Optimal recovery and microscopic identification of protozoa from patients with intestinal infections is dependent on proper collection and preservation of fecal specimens. Well-recognized factors that influence the sensitivity of parasite examinations include patient medications, specimen collection interval, and the preservation of stool prior to testing [47]. The diagnostic yield of the O&P is also significantly impacted by the number of stool specimens collected and submitted to the laboratory for testing. Many intestinal protozoa are irregularly shed, and data suggest that a single stool specimen submitted for microscopic examination will detect 58 to 72% of protozoa present [48,49]. However, alternative approaches have been proposed to help curtail unnecessary testing, including application of an algorithm that requires a negative specimen and persistence of symptoms before a second or third specimen is analyzed by the laboratory [48]. Specimens may also be pooled prior to screening based on microscopy. In contrast, the enhanced sensitivity of molecular detection methods may require only 1 specimen for testing to achieve sensitivity equal to, if not greater than, microscopy. One study demonstrated a 14% increase in yield for gastrointestinal protozoa when a real-time PCR was performed on a single stool specimen, compared to microscopy on three specimens [50].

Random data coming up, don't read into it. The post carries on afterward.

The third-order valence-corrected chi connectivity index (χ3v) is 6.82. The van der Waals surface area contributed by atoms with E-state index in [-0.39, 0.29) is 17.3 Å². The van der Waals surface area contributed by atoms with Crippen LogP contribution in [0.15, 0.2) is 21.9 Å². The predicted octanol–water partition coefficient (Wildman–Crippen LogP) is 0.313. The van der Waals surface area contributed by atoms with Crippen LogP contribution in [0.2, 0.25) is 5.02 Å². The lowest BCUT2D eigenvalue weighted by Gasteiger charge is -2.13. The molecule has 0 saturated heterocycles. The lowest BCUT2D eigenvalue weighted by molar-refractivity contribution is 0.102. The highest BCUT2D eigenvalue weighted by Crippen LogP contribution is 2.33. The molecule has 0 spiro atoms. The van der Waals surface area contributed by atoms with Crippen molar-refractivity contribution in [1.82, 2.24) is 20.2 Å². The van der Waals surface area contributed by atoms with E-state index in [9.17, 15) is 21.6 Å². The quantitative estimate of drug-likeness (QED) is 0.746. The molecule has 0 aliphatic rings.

Specimen (Feces) preservation

Preservation in 10% formalin is necessary when faeces cannot be examined within the prescribed time interval. These specimens can be stored for several months. However it should be noted that it has its drawbacks which include its interference with PCR especially after extended fixation time, its inadequate preservation of morphology of the protozoan trophozoites as well as its non-suitability for some smears stained with trichrome stain [51]. There are many microscopic artifacts that can be found in faeces which may be confused with trophozoites.